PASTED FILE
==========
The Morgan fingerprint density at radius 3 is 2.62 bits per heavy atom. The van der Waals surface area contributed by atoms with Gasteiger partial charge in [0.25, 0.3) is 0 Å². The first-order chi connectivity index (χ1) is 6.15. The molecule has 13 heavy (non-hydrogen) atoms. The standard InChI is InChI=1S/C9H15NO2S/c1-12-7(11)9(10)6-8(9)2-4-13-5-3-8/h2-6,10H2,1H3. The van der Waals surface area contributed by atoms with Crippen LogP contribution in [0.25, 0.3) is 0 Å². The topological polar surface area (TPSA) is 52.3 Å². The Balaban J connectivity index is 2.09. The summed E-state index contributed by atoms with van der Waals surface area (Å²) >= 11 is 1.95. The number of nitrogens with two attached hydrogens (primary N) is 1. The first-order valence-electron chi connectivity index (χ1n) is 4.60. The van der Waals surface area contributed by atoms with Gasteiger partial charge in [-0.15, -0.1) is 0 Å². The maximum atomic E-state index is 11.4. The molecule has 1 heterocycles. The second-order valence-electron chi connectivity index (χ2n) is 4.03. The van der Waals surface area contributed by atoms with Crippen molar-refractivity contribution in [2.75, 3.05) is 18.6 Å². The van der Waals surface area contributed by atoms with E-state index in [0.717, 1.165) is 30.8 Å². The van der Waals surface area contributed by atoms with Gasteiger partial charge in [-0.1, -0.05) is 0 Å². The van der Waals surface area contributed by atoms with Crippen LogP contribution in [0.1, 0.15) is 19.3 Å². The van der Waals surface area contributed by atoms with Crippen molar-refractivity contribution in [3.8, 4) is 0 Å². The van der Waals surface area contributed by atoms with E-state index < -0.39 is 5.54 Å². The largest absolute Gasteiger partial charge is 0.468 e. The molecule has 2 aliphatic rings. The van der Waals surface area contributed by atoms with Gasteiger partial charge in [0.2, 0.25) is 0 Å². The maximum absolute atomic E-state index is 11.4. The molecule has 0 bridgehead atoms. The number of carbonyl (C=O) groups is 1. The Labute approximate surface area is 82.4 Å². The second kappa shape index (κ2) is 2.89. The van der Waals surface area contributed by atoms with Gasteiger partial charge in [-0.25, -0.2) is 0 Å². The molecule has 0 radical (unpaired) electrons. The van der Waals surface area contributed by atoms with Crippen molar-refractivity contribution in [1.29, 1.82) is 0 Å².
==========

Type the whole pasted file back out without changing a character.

The Morgan fingerprint density at radius 3 is 2.62 bits per heavy atom. The van der Waals surface area contributed by atoms with Gasteiger partial charge in [0.25, 0.3) is 0 Å². The first-order chi connectivity index (χ1) is 6.15. The molecule has 13 heavy (non-hydrogen) atoms. The standard InChI is InChI=1S/C9H15NO2S/c1-12-7(11)9(10)6-8(9)2-4-13-5-3-8/h2-6,10H2,1H3. The van der Waals surface area contributed by atoms with Crippen LogP contribution in [0.25, 0.3) is 0 Å². The topological polar surface area (TPSA) is 52.3 Å². The Balaban J connectivity index is 2.09. The summed E-state index contributed by atoms with van der Waals surface area (Å²) >= 11 is 1.95. The number of nitrogens with two attached hydrogens (primary N) is 1. The first-order valence-electron chi connectivity index (χ1n) is 4.60. The van der Waals surface area contributed by atoms with Gasteiger partial charge in [-0.15, -0.1) is 0 Å². The maximum atomic E-state index is 11.4. The molecule has 1 heterocycles. The second-order valence-electron chi connectivity index (χ2n) is 4.03. The van der Waals surface area contributed by atoms with Crippen molar-refractivity contribution in [2.75, 3.05) is 18.6 Å². The van der Waals surface area contributed by atoms with E-state index in [0.717, 1.165) is 30.8 Å². The van der Waals surface area contributed by atoms with Gasteiger partial charge in [-0.1, -0.05) is 0 Å². The van der Waals surface area contributed by atoms with Crippen LogP contribution in [0.1, 0.15) is 19.3 Å². The van der Waals surface area contributed by atoms with Crippen molar-refractivity contribution in [3.8, 4) is 0 Å². The van der Waals surface area contributed by atoms with E-state index < -0.39 is 5.54 Å². The largest absolute Gasteiger partial charge is 0.468 e. The molecule has 2 aliphatic rings. The van der Waals surface area contributed by atoms with Gasteiger partial charge in [0.2, 0.25) is 0 Å². The maximum absolute atomic E-state index is 11.4. The molecule has 0 bridgehead atoms. The number of carbonyl (C=O) groups is 1. The Labute approximate surface area is 82.4 Å². The second kappa shape index (κ2) is 2.89. The van der Waals surface area contributed by atoms with Gasteiger partial charge in [-0.25, -0.2) is 0 Å². The molecule has 0 radical (unpaired) electrons. The van der Waals surface area contributed by atoms with Crippen molar-refractivity contribution in [1.29, 1.82) is 0 Å².